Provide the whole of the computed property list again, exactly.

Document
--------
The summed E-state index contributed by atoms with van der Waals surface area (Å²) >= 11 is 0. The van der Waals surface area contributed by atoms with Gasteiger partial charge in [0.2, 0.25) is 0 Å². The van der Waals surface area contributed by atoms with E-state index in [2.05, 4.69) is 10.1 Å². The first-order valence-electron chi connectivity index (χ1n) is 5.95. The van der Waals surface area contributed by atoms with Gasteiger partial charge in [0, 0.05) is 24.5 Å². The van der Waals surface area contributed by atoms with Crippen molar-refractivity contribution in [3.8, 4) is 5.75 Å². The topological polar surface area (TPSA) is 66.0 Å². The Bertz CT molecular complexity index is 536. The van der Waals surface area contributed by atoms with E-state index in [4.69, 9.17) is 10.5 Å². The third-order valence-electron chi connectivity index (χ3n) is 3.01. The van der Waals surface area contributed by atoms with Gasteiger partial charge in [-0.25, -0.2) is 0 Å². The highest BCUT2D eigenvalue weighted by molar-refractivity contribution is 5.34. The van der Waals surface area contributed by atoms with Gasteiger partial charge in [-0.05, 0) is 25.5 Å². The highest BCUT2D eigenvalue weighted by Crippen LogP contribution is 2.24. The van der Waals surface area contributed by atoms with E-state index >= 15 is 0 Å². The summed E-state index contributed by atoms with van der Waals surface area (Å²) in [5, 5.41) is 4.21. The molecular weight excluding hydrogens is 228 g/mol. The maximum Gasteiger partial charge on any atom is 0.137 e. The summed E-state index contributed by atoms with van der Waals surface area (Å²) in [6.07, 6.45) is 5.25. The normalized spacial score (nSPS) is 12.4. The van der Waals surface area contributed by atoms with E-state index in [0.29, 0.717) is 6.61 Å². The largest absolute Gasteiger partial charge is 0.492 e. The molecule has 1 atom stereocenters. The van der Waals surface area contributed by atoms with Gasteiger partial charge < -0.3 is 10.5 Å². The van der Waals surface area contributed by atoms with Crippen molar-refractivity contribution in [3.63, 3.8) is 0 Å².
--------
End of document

The summed E-state index contributed by atoms with van der Waals surface area (Å²) >= 11 is 0. The van der Waals surface area contributed by atoms with Gasteiger partial charge in [0.2, 0.25) is 0 Å². The van der Waals surface area contributed by atoms with E-state index in [2.05, 4.69) is 10.1 Å². The first-order valence-electron chi connectivity index (χ1n) is 5.95. The van der Waals surface area contributed by atoms with Gasteiger partial charge in [0, 0.05) is 24.5 Å². The van der Waals surface area contributed by atoms with Crippen molar-refractivity contribution in [3.8, 4) is 5.75 Å². The topological polar surface area (TPSA) is 66.0 Å². The Bertz CT molecular complexity index is 536. The van der Waals surface area contributed by atoms with E-state index in [4.69, 9.17) is 10.5 Å². The third-order valence-electron chi connectivity index (χ3n) is 3.01. The van der Waals surface area contributed by atoms with Gasteiger partial charge in [-0.25, -0.2) is 0 Å². The highest BCUT2D eigenvalue weighted by molar-refractivity contribution is 5.34. The van der Waals surface area contributed by atoms with Gasteiger partial charge in [-0.05, 0) is 25.5 Å². The highest BCUT2D eigenvalue weighted by Crippen LogP contribution is 2.24. The van der Waals surface area contributed by atoms with E-state index >= 15 is 0 Å². The summed E-state index contributed by atoms with van der Waals surface area (Å²) in [5, 5.41) is 4.21. The molecular weight excluding hydrogens is 228 g/mol. The maximum Gasteiger partial charge on any atom is 0.137 e. The summed E-state index contributed by atoms with van der Waals surface area (Å²) in [6.07, 6.45) is 5.25. The normalized spacial score (nSPS) is 12.4. The van der Waals surface area contributed by atoms with E-state index in [0.29, 0.717) is 6.61 Å². The largest absolute Gasteiger partial charge is 0.492 e. The molecule has 1 atom stereocenters. The van der Waals surface area contributed by atoms with Gasteiger partial charge < -0.3 is 10.5 Å². The van der Waals surface area contributed by atoms with Crippen molar-refractivity contribution in [3.63, 3.8) is 0 Å².